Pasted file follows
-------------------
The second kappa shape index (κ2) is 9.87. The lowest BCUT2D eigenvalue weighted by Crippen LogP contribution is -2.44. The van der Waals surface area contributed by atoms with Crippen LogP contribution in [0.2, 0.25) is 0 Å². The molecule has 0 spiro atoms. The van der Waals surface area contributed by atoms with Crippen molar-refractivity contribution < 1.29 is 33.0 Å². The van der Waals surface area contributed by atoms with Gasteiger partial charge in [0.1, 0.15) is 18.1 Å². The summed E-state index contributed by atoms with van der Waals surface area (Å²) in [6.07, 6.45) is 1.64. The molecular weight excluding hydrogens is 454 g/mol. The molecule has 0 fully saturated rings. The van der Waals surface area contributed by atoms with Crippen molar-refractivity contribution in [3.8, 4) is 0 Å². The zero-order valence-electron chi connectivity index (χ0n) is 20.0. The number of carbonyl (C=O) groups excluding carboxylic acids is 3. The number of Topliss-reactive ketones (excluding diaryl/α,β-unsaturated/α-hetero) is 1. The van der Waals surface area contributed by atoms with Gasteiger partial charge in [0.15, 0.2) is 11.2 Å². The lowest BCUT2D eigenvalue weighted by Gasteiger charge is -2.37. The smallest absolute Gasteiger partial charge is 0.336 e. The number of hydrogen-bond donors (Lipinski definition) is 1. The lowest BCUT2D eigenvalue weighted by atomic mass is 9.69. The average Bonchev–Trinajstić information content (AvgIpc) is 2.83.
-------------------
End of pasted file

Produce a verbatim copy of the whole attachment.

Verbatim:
The second kappa shape index (κ2) is 9.87. The lowest BCUT2D eigenvalue weighted by Crippen LogP contribution is -2.44. The van der Waals surface area contributed by atoms with Crippen LogP contribution in [0.2, 0.25) is 0 Å². The molecule has 0 spiro atoms. The van der Waals surface area contributed by atoms with Crippen molar-refractivity contribution < 1.29 is 33.0 Å². The van der Waals surface area contributed by atoms with Gasteiger partial charge in [0.1, 0.15) is 18.1 Å². The summed E-state index contributed by atoms with van der Waals surface area (Å²) in [6.07, 6.45) is 1.64. The molecular weight excluding hydrogens is 454 g/mol. The molecule has 0 fully saturated rings. The van der Waals surface area contributed by atoms with Crippen molar-refractivity contribution in [3.8, 4) is 0 Å². The zero-order valence-electron chi connectivity index (χ0n) is 20.0. The number of carbonyl (C=O) groups excluding carboxylic acids is 3. The number of Topliss-reactive ketones (excluding diaryl/α,β-unsaturated/α-hetero) is 1. The van der Waals surface area contributed by atoms with Gasteiger partial charge in [0.15, 0.2) is 11.2 Å². The lowest BCUT2D eigenvalue weighted by Gasteiger charge is -2.37. The smallest absolute Gasteiger partial charge is 0.336 e. The number of hydrogen-bond donors (Lipinski definition) is 1. The lowest BCUT2D eigenvalue weighted by atomic mass is 9.69. The average Bonchev–Trinajstić information content (AvgIpc) is 2.83.